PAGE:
Science

Massive Comet Strike Brought Climate Change In the Past, Says New Research

By Rodney Rafols , Oct 14, 2016 03:00 AM EDT
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The Earth has experienced a few catastrophes that have altered its history so much. Scientists speculate that such catastrophes might be attributed to either a meteor, a comet or a massive supervolcano. There is speculation that a comet might have struck the Earth around 56 million years ago, bringing a sudden climate change with it.

Around 56 million years ago, an event has caused the rise in global temperatures between five to nine degrees Celsius in just a few thousand years. Scientists call this the Paleocene-Eocene Thermal Maximum (PETM), a time when global temperatures went up extremely fast.

Scientists warn, however, that the current global warming is being caused by 10 times the amount of carbon than was generated by PETM. While that is alarming, scientists are interested what caused PETM in the first place, and how it could relate to the world's situation today.

Researchers from Rutgers University say that a comet was likely the source of carbon that generated PETM, according to Ars Technica. James Wright has been advocating this notion since 2003. Comets have many minerals on it, and that would include methane ice. A comet that could possibly be 10 km. wide have struck the Earth and made carbon isotopes, which would explain then how PETM came to be.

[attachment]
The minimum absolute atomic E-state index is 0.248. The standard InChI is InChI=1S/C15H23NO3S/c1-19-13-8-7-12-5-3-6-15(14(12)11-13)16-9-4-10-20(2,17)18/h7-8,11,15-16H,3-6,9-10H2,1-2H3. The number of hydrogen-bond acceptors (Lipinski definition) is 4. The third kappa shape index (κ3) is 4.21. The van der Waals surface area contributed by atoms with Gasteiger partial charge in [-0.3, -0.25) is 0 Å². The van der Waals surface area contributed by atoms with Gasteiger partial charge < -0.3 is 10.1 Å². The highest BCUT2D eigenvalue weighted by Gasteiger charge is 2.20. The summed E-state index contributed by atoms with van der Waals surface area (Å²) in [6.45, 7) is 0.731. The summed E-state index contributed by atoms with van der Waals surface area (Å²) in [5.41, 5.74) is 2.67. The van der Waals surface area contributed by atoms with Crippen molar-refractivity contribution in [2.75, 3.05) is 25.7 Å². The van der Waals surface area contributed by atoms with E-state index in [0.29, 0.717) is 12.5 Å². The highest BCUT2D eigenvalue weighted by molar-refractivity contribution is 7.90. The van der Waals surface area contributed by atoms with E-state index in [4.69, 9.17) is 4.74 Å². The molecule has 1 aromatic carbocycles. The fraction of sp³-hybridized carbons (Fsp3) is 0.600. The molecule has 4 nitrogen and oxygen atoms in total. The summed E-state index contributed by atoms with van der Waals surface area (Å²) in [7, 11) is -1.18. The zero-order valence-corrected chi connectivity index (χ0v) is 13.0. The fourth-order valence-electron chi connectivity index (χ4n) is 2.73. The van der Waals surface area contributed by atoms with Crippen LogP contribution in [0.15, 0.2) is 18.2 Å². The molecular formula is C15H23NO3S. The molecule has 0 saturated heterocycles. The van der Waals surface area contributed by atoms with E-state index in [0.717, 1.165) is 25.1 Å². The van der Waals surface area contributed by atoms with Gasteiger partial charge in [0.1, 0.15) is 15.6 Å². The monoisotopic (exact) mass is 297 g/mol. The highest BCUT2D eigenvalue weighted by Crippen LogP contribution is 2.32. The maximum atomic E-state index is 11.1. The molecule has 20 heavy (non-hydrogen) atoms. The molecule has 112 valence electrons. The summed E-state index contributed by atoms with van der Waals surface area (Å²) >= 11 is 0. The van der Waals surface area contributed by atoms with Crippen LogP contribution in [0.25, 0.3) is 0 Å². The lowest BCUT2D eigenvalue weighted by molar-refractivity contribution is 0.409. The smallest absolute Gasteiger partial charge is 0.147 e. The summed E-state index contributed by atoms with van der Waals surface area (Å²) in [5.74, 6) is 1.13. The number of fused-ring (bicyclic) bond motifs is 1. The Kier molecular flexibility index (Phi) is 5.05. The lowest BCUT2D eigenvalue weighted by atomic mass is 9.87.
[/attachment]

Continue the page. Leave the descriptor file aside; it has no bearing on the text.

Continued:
Finding where the comet hit can be difficult though. Dennis Kent, a researcher from Columbia University's Lamont-Doherty Earth Observatory and Rutgers University is one of the co-authors of the study. He said that the comet likely hit somewhere in New Jersey.

A layer of clay containing microtektites is the clue to this comet strike. Microtektite is formed when an extraterrestrial object hits the Earth. These are glassy beads that have been formed as a result of the heat that the impact has generated, fusing much of the soil into glass. As the comet hit the Earth and disintegrated, it also released gases that went into the Earth's atmosphere.

Researchers have yet to find the actual spot where the comet hit, How Stuff Works reports. The crater might be far from New Jersey, or it could have eroded over time. Determining how much carbon has been released at that time would have to be known as well.

All of these studies would help in determining how PETM happened and how it relates to global warming, since the only other time that the Earth has warmed rapidly is now. As industries and other human activities continue to emit more carbon, global warming will continue and scientists are trying to find out how the Earth warmed and then adjusted in order to also find solutions to what it is facing now. 

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